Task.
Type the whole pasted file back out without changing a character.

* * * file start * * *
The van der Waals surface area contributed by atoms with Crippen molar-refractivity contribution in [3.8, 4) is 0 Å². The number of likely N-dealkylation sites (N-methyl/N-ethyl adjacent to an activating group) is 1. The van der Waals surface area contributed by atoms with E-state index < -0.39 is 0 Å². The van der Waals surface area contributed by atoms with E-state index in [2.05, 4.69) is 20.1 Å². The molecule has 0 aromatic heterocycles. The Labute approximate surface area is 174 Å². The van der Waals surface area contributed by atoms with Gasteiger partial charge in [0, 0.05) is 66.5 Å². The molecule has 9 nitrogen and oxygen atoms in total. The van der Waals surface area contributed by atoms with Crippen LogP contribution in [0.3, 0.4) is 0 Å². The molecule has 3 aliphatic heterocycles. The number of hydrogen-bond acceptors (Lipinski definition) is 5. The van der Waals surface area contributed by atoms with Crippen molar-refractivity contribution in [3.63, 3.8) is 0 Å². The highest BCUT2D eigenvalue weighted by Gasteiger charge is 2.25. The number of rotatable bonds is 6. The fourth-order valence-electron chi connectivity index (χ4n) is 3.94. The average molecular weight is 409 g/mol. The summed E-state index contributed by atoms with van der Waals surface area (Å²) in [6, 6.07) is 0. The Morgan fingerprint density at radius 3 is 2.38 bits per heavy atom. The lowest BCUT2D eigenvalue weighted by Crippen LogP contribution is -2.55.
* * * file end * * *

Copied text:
The van der Waals surface area contributed by atoms with Crippen molar-refractivity contribution in [3.8, 4) is 0 Å². The number of likely N-dealkylation sites (N-methyl/N-ethyl adjacent to an activating group) is 1. The van der Waals surface area contributed by atoms with E-state index < -0.39 is 0 Å². The van der Waals surface area contributed by atoms with E-state index in [2.05, 4.69) is 20.1 Å². The molecule has 0 aromatic heterocycles. The Labute approximate surface area is 174 Å². The van der Waals surface area contributed by atoms with Gasteiger partial charge in [0, 0.05) is 66.5 Å². The molecule has 9 nitrogen and oxygen atoms in total. The van der Waals surface area contributed by atoms with Crippen LogP contribution in [0.3, 0.4) is 0 Å². The molecule has 3 aliphatic heterocycles. The number of hydrogen-bond acceptors (Lipinski definition) is 5. The van der Waals surface area contributed by atoms with Crippen molar-refractivity contribution in [3.63, 3.8) is 0 Å². The highest BCUT2D eigenvalue weighted by Gasteiger charge is 2.25. The number of rotatable bonds is 6. The fourth-order valence-electron chi connectivity index (χ4n) is 3.94. The average molecular weight is 409 g/mol. The summed E-state index contributed by atoms with van der Waals surface area (Å²) in [6, 6.07) is 0. The Morgan fingerprint density at radius 3 is 2.38 bits per heavy atom. The lowest BCUT2D eigenvalue weighted by Crippen LogP contribution is -2.55.